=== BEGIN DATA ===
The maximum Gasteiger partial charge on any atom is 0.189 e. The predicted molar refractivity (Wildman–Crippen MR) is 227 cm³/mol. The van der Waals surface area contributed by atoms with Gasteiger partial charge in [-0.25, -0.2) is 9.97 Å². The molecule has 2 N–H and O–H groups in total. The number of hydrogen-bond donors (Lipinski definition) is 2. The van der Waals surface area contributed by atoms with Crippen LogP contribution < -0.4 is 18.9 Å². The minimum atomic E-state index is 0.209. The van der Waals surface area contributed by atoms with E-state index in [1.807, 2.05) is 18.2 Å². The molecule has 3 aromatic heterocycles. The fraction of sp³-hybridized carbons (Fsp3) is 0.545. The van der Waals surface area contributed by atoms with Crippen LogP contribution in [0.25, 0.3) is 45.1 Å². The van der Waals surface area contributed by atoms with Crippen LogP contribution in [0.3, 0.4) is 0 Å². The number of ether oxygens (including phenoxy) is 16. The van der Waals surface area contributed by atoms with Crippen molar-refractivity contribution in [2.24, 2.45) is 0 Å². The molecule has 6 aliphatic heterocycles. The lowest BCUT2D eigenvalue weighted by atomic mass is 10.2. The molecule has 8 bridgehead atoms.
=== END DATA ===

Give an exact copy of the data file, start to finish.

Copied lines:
The maximum Gasteiger partial charge on any atom is 0.189 e. The predicted molar refractivity (Wildman–Crippen MR) is 227 cm³/mol. The van der Waals surface area contributed by atoms with Gasteiger partial charge in [-0.25, -0.2) is 9.97 Å². The molecule has 2 N–H and O–H groups in total. The number of hydrogen-bond donors (Lipinski definition) is 2. The van der Waals surface area contributed by atoms with Crippen LogP contribution < -0.4 is 18.9 Å². The minimum atomic E-state index is 0.209. The van der Waals surface area contributed by atoms with E-state index in [1.807, 2.05) is 18.2 Å². The molecule has 3 aromatic heterocycles. The fraction of sp³-hybridized carbons (Fsp3) is 0.545. The van der Waals surface area contributed by atoms with Crippen LogP contribution in [0.25, 0.3) is 45.1 Å². The van der Waals surface area contributed by atoms with Crippen LogP contribution in [0.3, 0.4) is 0 Å². The number of ether oxygens (including phenoxy) is 16. The van der Waals surface area contributed by atoms with Crippen molar-refractivity contribution in [2.24, 2.45) is 0 Å². The molecule has 6 aliphatic heterocycles. The lowest BCUT2D eigenvalue weighted by atomic mass is 10.2. The molecule has 8 bridgehead atoms.